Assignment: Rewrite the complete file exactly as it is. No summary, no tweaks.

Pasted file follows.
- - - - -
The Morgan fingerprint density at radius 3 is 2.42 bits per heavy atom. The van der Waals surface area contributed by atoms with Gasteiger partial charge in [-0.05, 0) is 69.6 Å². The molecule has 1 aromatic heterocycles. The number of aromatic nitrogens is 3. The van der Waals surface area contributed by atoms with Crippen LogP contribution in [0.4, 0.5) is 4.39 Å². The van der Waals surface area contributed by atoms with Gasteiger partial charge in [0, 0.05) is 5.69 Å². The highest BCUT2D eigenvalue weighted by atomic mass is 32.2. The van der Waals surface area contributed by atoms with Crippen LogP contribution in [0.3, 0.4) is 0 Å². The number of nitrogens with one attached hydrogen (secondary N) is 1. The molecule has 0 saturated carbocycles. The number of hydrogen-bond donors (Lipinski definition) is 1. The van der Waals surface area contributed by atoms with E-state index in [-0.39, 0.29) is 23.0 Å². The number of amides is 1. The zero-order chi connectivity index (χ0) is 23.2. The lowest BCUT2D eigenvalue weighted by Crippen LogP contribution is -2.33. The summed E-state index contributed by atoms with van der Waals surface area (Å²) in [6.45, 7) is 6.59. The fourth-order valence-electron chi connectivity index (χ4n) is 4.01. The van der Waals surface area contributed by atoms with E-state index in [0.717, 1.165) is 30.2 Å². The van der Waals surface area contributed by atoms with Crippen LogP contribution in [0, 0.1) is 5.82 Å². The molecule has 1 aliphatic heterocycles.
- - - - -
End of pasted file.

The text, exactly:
The Morgan fingerprint density at radius 3 is 2.42 bits per heavy atom. The van der Waals surface area contributed by atoms with Gasteiger partial charge in [-0.05, 0) is 69.6 Å². The molecule has 1 aromatic heterocycles. The number of aromatic nitrogens is 3. The van der Waals surface area contributed by atoms with Crippen LogP contribution in [0.4, 0.5) is 4.39 Å². The van der Waals surface area contributed by atoms with Gasteiger partial charge in [0, 0.05) is 5.69 Å². The highest BCUT2D eigenvalue weighted by atomic mass is 32.2. The van der Waals surface area contributed by atoms with Crippen LogP contribution in [0.3, 0.4) is 0 Å². The number of nitrogens with one attached hydrogen (secondary N) is 1. The molecule has 0 saturated carbocycles. The number of hydrogen-bond donors (Lipinski definition) is 1. The van der Waals surface area contributed by atoms with E-state index in [-0.39, 0.29) is 23.0 Å². The number of amides is 1. The zero-order chi connectivity index (χ0) is 23.2. The lowest BCUT2D eigenvalue weighted by Crippen LogP contribution is -2.33. The summed E-state index contributed by atoms with van der Waals surface area (Å²) in [6.45, 7) is 6.59. The fourth-order valence-electron chi connectivity index (χ4n) is 4.01. The van der Waals surface area contributed by atoms with E-state index in [0.717, 1.165) is 30.2 Å². The van der Waals surface area contributed by atoms with Crippen LogP contribution in [0, 0.1) is 5.82 Å². The molecule has 1 aliphatic heterocycles.